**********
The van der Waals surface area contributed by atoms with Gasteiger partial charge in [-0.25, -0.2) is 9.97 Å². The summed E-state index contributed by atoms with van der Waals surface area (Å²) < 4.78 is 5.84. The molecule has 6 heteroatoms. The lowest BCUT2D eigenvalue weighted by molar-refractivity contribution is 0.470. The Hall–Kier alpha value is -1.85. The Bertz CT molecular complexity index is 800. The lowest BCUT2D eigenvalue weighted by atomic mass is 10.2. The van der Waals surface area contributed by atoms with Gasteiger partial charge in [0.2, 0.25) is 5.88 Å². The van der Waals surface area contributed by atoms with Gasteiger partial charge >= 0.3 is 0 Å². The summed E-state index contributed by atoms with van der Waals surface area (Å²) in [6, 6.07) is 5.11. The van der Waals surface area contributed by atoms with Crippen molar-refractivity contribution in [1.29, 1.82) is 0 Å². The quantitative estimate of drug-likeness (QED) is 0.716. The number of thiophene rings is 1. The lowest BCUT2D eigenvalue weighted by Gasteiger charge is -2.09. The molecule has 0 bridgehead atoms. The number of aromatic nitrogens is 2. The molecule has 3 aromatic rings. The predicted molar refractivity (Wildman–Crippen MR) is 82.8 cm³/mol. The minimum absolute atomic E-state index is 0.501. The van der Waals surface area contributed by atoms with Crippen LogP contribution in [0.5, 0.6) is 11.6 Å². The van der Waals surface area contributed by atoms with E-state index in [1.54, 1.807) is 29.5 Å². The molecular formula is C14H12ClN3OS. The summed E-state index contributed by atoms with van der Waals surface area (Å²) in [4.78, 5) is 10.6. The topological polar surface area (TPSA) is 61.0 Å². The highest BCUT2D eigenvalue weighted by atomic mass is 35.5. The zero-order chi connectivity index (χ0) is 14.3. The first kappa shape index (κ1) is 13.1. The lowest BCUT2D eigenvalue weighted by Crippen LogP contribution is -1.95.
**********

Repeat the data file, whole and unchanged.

The van der Waals surface area contributed by atoms with Gasteiger partial charge in [-0.25, -0.2) is 9.97 Å². The summed E-state index contributed by atoms with van der Waals surface area (Å²) < 4.78 is 5.84. The molecule has 6 heteroatoms. The lowest BCUT2D eigenvalue weighted by molar-refractivity contribution is 0.470. The Hall–Kier alpha value is -1.85. The Bertz CT molecular complexity index is 800. The lowest BCUT2D eigenvalue weighted by atomic mass is 10.2. The van der Waals surface area contributed by atoms with Gasteiger partial charge in [0.2, 0.25) is 5.88 Å². The van der Waals surface area contributed by atoms with Gasteiger partial charge >= 0.3 is 0 Å². The summed E-state index contributed by atoms with van der Waals surface area (Å²) in [6, 6.07) is 5.11. The van der Waals surface area contributed by atoms with Crippen molar-refractivity contribution in [1.29, 1.82) is 0 Å². The quantitative estimate of drug-likeness (QED) is 0.716. The number of thiophene rings is 1. The lowest BCUT2D eigenvalue weighted by Gasteiger charge is -2.09. The molecule has 0 bridgehead atoms. The number of aromatic nitrogens is 2. The molecule has 3 aromatic rings. The predicted molar refractivity (Wildman–Crippen MR) is 82.8 cm³/mol. The minimum absolute atomic E-state index is 0.501. The van der Waals surface area contributed by atoms with Crippen LogP contribution in [0.5, 0.6) is 11.6 Å². The van der Waals surface area contributed by atoms with E-state index in [1.54, 1.807) is 29.5 Å². The molecular formula is C14H12ClN3OS. The summed E-state index contributed by atoms with van der Waals surface area (Å²) in [4.78, 5) is 10.6. The topological polar surface area (TPSA) is 61.0 Å². The highest BCUT2D eigenvalue weighted by atomic mass is 35.5. The zero-order chi connectivity index (χ0) is 14.3. The first kappa shape index (κ1) is 13.1. The lowest BCUT2D eigenvalue weighted by Crippen LogP contribution is -1.95.